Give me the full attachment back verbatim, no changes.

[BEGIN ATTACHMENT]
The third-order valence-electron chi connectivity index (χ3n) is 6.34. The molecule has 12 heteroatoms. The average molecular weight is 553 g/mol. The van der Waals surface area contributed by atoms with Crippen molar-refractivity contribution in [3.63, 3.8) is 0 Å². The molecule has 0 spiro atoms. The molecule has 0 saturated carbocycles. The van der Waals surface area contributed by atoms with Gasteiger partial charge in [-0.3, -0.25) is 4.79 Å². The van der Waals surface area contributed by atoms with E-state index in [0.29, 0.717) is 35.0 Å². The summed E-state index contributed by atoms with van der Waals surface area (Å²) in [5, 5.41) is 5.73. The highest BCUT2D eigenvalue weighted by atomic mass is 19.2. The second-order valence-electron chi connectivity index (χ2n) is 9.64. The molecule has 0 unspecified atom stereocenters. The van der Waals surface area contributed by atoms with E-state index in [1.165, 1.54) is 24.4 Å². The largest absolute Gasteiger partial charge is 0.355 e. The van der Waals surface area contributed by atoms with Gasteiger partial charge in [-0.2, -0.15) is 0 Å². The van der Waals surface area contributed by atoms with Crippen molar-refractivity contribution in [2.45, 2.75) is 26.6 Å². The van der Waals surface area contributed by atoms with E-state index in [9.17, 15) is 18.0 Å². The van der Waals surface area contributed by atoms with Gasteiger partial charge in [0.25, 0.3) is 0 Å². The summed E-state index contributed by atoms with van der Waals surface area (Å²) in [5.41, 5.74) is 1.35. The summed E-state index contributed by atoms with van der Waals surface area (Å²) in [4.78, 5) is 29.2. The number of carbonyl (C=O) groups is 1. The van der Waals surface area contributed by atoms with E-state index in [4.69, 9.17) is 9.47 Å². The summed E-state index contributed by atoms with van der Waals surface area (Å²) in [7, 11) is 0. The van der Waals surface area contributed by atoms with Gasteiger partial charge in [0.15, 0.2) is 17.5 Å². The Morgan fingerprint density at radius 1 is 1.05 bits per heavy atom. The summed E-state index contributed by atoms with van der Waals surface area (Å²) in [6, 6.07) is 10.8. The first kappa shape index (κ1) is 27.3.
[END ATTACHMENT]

The third-order valence-electron chi connectivity index (χ3n) is 6.34. The molecule has 12 heteroatoms. The average molecular weight is 553 g/mol. The van der Waals surface area contributed by atoms with Crippen molar-refractivity contribution in [3.63, 3.8) is 0 Å². The molecule has 0 spiro atoms. The molecule has 0 saturated carbocycles. The van der Waals surface area contributed by atoms with Gasteiger partial charge in [-0.3, -0.25) is 4.79 Å². The van der Waals surface area contributed by atoms with E-state index in [0.29, 0.717) is 35.0 Å². The summed E-state index contributed by atoms with van der Waals surface area (Å²) in [5, 5.41) is 5.73. The highest BCUT2D eigenvalue weighted by atomic mass is 19.2. The second-order valence-electron chi connectivity index (χ2n) is 9.64. The molecule has 0 unspecified atom stereocenters. The van der Waals surface area contributed by atoms with E-state index in [1.165, 1.54) is 24.4 Å². The largest absolute Gasteiger partial charge is 0.355 e. The van der Waals surface area contributed by atoms with Gasteiger partial charge in [-0.2, -0.15) is 0 Å². The van der Waals surface area contributed by atoms with Crippen molar-refractivity contribution in [2.45, 2.75) is 26.6 Å². The van der Waals surface area contributed by atoms with E-state index in [9.17, 15) is 18.0 Å². The van der Waals surface area contributed by atoms with Gasteiger partial charge in [0.25, 0.3) is 0 Å². The summed E-state index contributed by atoms with van der Waals surface area (Å²) in [5.41, 5.74) is 1.35. The summed E-state index contributed by atoms with van der Waals surface area (Å²) in [4.78, 5) is 29.2. The number of carbonyl (C=O) groups is 1. The van der Waals surface area contributed by atoms with E-state index in [4.69, 9.17) is 9.47 Å². The summed E-state index contributed by atoms with van der Waals surface area (Å²) in [7, 11) is 0. The van der Waals surface area contributed by atoms with Gasteiger partial charge in [0.15, 0.2) is 17.5 Å². The Morgan fingerprint density at radius 1 is 1.05 bits per heavy atom. The summed E-state index contributed by atoms with van der Waals surface area (Å²) in [6, 6.07) is 10.8. The first kappa shape index (κ1) is 27.3.